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Der Urologe. Ausg. A

[Calcium oxalate stone formation. New pathogenetic aspects of an old disease].


PMID 18392604

Abstract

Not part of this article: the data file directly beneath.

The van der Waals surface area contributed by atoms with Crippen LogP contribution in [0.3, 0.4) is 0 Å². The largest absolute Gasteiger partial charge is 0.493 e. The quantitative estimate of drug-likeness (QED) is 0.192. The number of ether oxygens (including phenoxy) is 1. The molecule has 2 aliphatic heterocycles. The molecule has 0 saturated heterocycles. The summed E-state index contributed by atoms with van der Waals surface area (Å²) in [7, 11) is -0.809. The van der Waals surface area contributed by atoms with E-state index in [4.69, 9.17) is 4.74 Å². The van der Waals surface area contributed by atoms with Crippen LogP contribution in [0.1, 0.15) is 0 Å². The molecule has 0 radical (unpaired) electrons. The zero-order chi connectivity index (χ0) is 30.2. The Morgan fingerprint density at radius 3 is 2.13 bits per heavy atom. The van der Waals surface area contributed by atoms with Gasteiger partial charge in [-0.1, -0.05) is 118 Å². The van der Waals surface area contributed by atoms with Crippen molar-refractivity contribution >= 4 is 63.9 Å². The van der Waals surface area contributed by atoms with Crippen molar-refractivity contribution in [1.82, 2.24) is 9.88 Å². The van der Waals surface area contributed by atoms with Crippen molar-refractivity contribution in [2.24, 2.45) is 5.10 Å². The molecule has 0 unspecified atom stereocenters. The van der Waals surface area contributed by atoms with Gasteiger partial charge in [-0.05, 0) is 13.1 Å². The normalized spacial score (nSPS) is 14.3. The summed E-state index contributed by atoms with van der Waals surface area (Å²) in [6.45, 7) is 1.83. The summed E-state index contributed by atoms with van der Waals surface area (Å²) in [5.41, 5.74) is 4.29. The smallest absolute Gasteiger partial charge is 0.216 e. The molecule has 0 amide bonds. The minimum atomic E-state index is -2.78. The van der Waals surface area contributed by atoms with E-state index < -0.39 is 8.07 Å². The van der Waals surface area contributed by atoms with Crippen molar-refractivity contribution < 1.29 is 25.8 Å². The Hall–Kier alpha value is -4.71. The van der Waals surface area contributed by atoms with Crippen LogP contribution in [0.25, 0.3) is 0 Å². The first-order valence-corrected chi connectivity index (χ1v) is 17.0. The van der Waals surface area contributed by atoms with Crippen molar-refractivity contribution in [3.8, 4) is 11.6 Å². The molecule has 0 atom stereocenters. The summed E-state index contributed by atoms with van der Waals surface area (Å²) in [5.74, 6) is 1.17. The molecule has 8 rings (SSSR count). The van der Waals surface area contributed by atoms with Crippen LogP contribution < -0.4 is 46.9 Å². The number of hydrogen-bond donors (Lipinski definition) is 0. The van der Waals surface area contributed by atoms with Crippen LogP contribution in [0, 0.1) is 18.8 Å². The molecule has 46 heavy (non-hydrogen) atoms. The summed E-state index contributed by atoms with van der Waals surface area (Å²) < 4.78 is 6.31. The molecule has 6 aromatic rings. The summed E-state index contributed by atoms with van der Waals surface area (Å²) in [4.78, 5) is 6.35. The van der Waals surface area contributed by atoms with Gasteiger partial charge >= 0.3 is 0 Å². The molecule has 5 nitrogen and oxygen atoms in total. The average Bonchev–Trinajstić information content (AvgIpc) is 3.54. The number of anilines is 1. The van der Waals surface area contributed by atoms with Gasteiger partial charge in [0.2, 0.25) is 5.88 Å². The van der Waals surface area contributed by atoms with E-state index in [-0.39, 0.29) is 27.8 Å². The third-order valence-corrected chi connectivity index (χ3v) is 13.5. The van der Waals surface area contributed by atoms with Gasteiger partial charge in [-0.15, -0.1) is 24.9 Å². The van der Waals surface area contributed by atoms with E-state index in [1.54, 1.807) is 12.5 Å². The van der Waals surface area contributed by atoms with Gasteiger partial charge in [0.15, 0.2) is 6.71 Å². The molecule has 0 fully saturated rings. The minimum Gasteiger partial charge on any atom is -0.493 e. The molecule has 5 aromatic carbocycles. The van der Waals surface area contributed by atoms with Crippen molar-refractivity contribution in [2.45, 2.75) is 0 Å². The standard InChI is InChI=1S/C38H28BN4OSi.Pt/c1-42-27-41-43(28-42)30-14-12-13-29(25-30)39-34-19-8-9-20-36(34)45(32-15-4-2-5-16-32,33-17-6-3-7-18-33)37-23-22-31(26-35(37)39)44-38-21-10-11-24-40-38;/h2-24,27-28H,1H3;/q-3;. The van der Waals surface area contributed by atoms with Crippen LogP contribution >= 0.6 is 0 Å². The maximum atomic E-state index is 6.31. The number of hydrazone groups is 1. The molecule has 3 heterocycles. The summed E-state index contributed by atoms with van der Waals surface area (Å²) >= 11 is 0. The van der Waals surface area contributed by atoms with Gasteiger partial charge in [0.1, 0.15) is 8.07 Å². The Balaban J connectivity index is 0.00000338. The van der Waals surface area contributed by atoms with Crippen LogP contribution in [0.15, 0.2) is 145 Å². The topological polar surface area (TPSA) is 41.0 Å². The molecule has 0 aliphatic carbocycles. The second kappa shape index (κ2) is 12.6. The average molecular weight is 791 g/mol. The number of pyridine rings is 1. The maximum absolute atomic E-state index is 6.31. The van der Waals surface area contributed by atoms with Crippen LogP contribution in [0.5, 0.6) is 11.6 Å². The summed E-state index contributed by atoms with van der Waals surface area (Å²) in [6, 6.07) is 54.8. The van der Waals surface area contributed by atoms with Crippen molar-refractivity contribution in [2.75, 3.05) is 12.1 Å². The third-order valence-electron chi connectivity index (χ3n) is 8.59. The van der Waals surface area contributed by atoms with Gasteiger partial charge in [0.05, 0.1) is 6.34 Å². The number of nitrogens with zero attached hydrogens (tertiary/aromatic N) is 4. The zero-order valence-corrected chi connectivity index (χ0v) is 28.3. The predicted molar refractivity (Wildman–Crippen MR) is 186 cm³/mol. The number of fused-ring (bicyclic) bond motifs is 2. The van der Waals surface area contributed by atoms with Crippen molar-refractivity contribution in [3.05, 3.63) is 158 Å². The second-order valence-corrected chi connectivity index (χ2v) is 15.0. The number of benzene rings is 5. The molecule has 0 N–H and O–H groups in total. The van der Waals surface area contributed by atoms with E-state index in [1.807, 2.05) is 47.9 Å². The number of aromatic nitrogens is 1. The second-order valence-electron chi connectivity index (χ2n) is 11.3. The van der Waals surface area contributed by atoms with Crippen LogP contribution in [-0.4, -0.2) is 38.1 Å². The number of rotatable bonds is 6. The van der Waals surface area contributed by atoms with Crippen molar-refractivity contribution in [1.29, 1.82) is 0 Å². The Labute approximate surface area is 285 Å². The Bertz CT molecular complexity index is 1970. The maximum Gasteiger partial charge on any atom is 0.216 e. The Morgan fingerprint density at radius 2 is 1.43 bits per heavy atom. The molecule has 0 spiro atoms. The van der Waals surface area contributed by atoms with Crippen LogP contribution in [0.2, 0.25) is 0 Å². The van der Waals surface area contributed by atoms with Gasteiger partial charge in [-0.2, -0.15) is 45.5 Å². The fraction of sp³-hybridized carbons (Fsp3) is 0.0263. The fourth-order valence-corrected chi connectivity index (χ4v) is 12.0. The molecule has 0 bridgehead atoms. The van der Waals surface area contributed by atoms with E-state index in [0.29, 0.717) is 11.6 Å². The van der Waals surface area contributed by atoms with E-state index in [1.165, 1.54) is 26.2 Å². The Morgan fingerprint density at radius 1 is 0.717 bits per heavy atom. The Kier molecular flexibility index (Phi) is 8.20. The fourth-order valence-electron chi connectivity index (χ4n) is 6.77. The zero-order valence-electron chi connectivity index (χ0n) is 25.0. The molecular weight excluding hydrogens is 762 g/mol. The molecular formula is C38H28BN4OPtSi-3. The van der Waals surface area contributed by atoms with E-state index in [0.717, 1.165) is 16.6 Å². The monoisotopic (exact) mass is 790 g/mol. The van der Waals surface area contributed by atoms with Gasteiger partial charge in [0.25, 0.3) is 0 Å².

Calcium oxalate (CaOx) urolithiasis is a very common disorder. Surprisingly, the pathogenetic mechanisms leading to CaOx stone formation have been largely unknown so far. The long-accepted simple explanation by an exceeding of the solubility product of lithogenic substances in the urine cannot sufficiently describe the complex processes. Deviating from the hypothesis that proclaims that the initial crystal deposition takes place in the lumens of renal tubules, new insights suggest a primary plaque formation in the interstitial space of the renal papilla. Initially, calcium phosphate (CaPh) crystals and organic matrix are deposited along the basement membranes of the thin loops of Henle and extend further in the interstitial space to the urothelium, constituting the so-called Randall's plaques that can be regularly found during endoscopy of CaOx-stone-forming patients. These CaPh crystals seem to be the origin for the development of future CaOx stones, which form by the attachment of further matrix molecules and CaOx from the urine to the plaque. The driving forces, the exact pathogenetic mechanisms, and the involved matrix molecules remain largely unknown. Possibly, completely different pathomechanisms lead to the common clinical diagnosis of"CaOx stone former."